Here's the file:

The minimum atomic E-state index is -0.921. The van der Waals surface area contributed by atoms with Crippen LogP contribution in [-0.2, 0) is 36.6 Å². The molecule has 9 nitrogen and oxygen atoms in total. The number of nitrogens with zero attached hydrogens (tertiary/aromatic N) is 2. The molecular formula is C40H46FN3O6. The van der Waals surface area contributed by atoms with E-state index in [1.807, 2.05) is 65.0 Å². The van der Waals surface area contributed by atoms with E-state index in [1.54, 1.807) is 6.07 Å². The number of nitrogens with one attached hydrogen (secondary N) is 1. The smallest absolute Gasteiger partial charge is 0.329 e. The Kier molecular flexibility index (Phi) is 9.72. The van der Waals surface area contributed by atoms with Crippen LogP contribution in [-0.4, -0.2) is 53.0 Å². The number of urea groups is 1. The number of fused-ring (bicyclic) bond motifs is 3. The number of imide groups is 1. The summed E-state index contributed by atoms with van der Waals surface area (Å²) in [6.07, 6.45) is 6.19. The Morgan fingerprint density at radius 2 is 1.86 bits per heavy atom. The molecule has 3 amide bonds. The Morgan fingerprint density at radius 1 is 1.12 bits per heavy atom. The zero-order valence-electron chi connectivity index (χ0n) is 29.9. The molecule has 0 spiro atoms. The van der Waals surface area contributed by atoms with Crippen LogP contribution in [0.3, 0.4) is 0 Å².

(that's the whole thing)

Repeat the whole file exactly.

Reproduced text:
The minimum atomic E-state index is -0.921. The van der Waals surface area contributed by atoms with Crippen LogP contribution in [-0.2, 0) is 36.6 Å². The molecule has 9 nitrogen and oxygen atoms in total. The number of nitrogens with zero attached hydrogens (tertiary/aromatic N) is 2. The molecular formula is C40H46FN3O6. The van der Waals surface area contributed by atoms with E-state index in [1.807, 2.05) is 65.0 Å². The van der Waals surface area contributed by atoms with E-state index in [1.54, 1.807) is 6.07 Å². The number of nitrogens with one attached hydrogen (secondary N) is 1. The smallest absolute Gasteiger partial charge is 0.329 e. The Kier molecular flexibility index (Phi) is 9.72. The van der Waals surface area contributed by atoms with Crippen LogP contribution in [-0.4, -0.2) is 53.0 Å². The number of urea groups is 1. The number of fused-ring (bicyclic) bond motifs is 3. The number of imide groups is 1. The summed E-state index contributed by atoms with van der Waals surface area (Å²) in [6.07, 6.45) is 6.19. The Morgan fingerprint density at radius 2 is 1.86 bits per heavy atom. The molecule has 3 amide bonds. The Morgan fingerprint density at radius 1 is 1.12 bits per heavy atom. The zero-order valence-electron chi connectivity index (χ0n) is 29.9. The molecule has 0 spiro atoms. The van der Waals surface area contributed by atoms with Crippen LogP contribution in [0.3, 0.4) is 0 Å².